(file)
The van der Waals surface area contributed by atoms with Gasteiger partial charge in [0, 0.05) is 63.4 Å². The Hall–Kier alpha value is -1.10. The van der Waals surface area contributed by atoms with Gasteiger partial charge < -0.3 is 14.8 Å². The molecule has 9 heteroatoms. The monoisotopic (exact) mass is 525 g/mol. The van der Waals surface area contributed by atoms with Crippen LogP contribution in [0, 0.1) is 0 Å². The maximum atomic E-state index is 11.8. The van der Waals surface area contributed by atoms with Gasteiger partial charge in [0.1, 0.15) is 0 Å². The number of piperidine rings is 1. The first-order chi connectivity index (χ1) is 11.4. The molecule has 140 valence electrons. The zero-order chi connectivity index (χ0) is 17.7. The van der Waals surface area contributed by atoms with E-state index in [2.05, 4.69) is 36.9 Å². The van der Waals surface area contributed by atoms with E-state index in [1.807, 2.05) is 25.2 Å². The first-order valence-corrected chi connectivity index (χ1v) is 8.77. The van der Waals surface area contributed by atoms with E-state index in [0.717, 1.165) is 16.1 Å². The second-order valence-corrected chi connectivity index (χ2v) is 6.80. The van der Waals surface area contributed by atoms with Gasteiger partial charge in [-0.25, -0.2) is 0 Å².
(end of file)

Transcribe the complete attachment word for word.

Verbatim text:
The van der Waals surface area contributed by atoms with Gasteiger partial charge in [0, 0.05) is 63.4 Å². The Hall–Kier alpha value is -1.10. The van der Waals surface area contributed by atoms with Gasteiger partial charge < -0.3 is 14.8 Å². The molecule has 9 heteroatoms. The monoisotopic (exact) mass is 525 g/mol. The van der Waals surface area contributed by atoms with Crippen LogP contribution in [0, 0.1) is 0 Å². The maximum atomic E-state index is 11.8. The van der Waals surface area contributed by atoms with Gasteiger partial charge in [0.1, 0.15) is 0 Å². The number of piperidine rings is 1. The first-order chi connectivity index (χ1) is 11.4. The molecule has 140 valence electrons. The zero-order chi connectivity index (χ0) is 17.7. The van der Waals surface area contributed by atoms with E-state index in [2.05, 4.69) is 36.9 Å². The van der Waals surface area contributed by atoms with E-state index in [1.807, 2.05) is 25.2 Å². The first-order valence-corrected chi connectivity index (χ1v) is 8.77. The van der Waals surface area contributed by atoms with E-state index in [0.717, 1.165) is 16.1 Å². The second-order valence-corrected chi connectivity index (χ2v) is 6.80. The van der Waals surface area contributed by atoms with Gasteiger partial charge in [-0.25, -0.2) is 0 Å².